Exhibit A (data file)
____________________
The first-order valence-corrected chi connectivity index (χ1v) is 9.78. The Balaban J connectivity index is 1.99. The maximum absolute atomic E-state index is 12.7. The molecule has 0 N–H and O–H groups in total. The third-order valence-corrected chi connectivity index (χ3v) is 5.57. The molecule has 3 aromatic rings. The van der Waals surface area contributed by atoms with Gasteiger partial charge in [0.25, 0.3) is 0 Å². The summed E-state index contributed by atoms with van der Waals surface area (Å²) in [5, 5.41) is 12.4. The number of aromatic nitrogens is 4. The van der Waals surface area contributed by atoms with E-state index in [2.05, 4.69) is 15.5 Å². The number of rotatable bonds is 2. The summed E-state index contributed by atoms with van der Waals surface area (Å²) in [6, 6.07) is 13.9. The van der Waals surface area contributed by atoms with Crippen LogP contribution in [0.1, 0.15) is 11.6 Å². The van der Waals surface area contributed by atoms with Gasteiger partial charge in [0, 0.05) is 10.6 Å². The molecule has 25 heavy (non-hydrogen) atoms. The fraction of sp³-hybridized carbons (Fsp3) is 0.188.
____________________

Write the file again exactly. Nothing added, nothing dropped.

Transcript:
The first-order valence-corrected chi connectivity index (χ1v) is 9.78. The Balaban J connectivity index is 1.99. The maximum absolute atomic E-state index is 12.7. The molecule has 0 N–H and O–H groups in total. The third-order valence-corrected chi connectivity index (χ3v) is 5.57. The molecule has 3 aromatic rings. The van der Waals surface area contributed by atoms with Gasteiger partial charge in [0.25, 0.3) is 0 Å². The summed E-state index contributed by atoms with van der Waals surface area (Å²) in [5, 5.41) is 12.4. The number of aromatic nitrogens is 4. The van der Waals surface area contributed by atoms with E-state index in [2.05, 4.69) is 15.5 Å². The number of rotatable bonds is 2. The summed E-state index contributed by atoms with van der Waals surface area (Å²) in [6, 6.07) is 13.9. The van der Waals surface area contributed by atoms with Crippen LogP contribution in [0.1, 0.15) is 11.6 Å². The van der Waals surface area contributed by atoms with Gasteiger partial charge in [0, 0.05) is 10.6 Å². The molecule has 25 heavy (non-hydrogen) atoms. The fraction of sp³-hybridized carbons (Fsp3) is 0.188.